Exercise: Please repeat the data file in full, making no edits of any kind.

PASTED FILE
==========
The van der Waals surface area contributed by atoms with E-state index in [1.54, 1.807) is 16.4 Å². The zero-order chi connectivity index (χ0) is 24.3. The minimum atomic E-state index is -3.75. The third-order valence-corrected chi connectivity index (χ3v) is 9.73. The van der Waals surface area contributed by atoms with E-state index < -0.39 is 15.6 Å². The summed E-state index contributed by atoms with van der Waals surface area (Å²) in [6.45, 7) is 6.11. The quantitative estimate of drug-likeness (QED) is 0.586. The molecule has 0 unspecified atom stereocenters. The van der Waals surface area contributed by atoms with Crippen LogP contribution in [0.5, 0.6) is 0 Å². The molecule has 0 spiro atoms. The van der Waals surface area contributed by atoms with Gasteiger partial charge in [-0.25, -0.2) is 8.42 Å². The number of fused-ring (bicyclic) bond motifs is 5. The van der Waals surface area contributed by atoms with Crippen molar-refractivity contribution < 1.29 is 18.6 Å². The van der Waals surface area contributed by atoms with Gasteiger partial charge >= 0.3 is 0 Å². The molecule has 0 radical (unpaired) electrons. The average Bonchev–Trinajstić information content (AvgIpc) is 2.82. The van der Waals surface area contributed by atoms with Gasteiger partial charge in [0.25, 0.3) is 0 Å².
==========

The van der Waals surface area contributed by atoms with E-state index in [1.54, 1.807) is 16.4 Å². The zero-order chi connectivity index (χ0) is 24.3. The minimum atomic E-state index is -3.75. The third-order valence-corrected chi connectivity index (χ3v) is 9.73. The van der Waals surface area contributed by atoms with E-state index < -0.39 is 15.6 Å². The summed E-state index contributed by atoms with van der Waals surface area (Å²) in [6.45, 7) is 6.11. The quantitative estimate of drug-likeness (QED) is 0.586. The molecule has 0 unspecified atom stereocenters. The van der Waals surface area contributed by atoms with Crippen LogP contribution in [0.5, 0.6) is 0 Å². The molecule has 0 spiro atoms. The van der Waals surface area contributed by atoms with Gasteiger partial charge in [-0.25, -0.2) is 8.42 Å². The number of fused-ring (bicyclic) bond motifs is 5. The van der Waals surface area contributed by atoms with Crippen molar-refractivity contribution < 1.29 is 18.6 Å². The van der Waals surface area contributed by atoms with Gasteiger partial charge >= 0.3 is 0 Å². The molecule has 0 radical (unpaired) electrons. The average Bonchev–Trinajstić information content (AvgIpc) is 2.82. The van der Waals surface area contributed by atoms with Gasteiger partial charge in [0.25, 0.3) is 0 Å².